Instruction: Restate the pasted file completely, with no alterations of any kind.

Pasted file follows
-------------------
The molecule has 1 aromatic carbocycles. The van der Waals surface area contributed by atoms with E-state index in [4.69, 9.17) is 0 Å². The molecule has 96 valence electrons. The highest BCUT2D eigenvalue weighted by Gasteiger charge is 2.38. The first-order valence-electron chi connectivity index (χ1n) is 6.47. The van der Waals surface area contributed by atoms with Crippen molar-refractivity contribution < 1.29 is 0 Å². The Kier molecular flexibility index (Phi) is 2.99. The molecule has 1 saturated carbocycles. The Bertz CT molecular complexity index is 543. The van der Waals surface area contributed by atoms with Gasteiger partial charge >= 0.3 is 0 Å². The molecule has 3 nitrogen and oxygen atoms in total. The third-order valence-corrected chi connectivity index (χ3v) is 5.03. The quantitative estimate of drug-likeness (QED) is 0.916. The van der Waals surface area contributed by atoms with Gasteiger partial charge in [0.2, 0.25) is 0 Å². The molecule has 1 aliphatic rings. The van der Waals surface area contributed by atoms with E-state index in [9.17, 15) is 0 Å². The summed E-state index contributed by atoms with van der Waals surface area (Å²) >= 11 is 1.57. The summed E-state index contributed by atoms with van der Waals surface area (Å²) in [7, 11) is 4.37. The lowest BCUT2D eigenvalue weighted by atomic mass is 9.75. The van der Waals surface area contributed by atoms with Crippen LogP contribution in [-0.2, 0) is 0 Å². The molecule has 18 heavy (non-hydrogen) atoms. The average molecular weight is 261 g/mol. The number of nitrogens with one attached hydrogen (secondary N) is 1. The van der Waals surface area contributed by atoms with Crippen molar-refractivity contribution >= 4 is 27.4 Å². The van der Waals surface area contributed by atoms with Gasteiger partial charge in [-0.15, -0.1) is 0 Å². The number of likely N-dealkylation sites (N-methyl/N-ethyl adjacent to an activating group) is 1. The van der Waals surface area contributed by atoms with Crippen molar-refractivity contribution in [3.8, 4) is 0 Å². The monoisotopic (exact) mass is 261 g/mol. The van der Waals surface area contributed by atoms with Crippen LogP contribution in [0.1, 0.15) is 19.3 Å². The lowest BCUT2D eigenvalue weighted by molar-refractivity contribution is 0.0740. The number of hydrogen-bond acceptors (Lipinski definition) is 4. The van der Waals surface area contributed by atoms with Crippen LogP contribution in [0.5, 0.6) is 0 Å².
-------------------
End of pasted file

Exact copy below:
The molecule has 1 aromatic carbocycles. The van der Waals surface area contributed by atoms with E-state index in [4.69, 9.17) is 0 Å². The molecule has 96 valence electrons. The highest BCUT2D eigenvalue weighted by Gasteiger charge is 2.38. The first-order valence-electron chi connectivity index (χ1n) is 6.47. The van der Waals surface area contributed by atoms with Crippen molar-refractivity contribution < 1.29 is 0 Å². The Kier molecular flexibility index (Phi) is 2.99. The molecule has 1 saturated carbocycles. The Bertz CT molecular complexity index is 543. The van der Waals surface area contributed by atoms with Gasteiger partial charge >= 0.3 is 0 Å². The molecule has 3 nitrogen and oxygen atoms in total. The third-order valence-corrected chi connectivity index (χ3v) is 5.03. The quantitative estimate of drug-likeness (QED) is 0.916. The van der Waals surface area contributed by atoms with Gasteiger partial charge in [0.2, 0.25) is 0 Å². The molecule has 1 aliphatic rings. The van der Waals surface area contributed by atoms with E-state index in [9.17, 15) is 0 Å². The summed E-state index contributed by atoms with van der Waals surface area (Å²) >= 11 is 1.57. The summed E-state index contributed by atoms with van der Waals surface area (Å²) in [7, 11) is 4.37. The lowest BCUT2D eigenvalue weighted by atomic mass is 9.75. The van der Waals surface area contributed by atoms with Crippen LogP contribution in [-0.2, 0) is 0 Å². The molecule has 18 heavy (non-hydrogen) atoms. The average molecular weight is 261 g/mol. The number of nitrogens with one attached hydrogen (secondary N) is 1. The van der Waals surface area contributed by atoms with Crippen molar-refractivity contribution >= 4 is 27.4 Å². The van der Waals surface area contributed by atoms with Gasteiger partial charge in [-0.15, -0.1) is 0 Å². The number of likely N-dealkylation sites (N-methyl/N-ethyl adjacent to an activating group) is 1. The van der Waals surface area contributed by atoms with Crippen molar-refractivity contribution in [3.8, 4) is 0 Å². The monoisotopic (exact) mass is 261 g/mol. The van der Waals surface area contributed by atoms with Crippen LogP contribution in [0.1, 0.15) is 19.3 Å². The lowest BCUT2D eigenvalue weighted by molar-refractivity contribution is 0.0740. The number of hydrogen-bond acceptors (Lipinski definition) is 4. The van der Waals surface area contributed by atoms with Crippen LogP contribution in [0.5, 0.6) is 0 Å².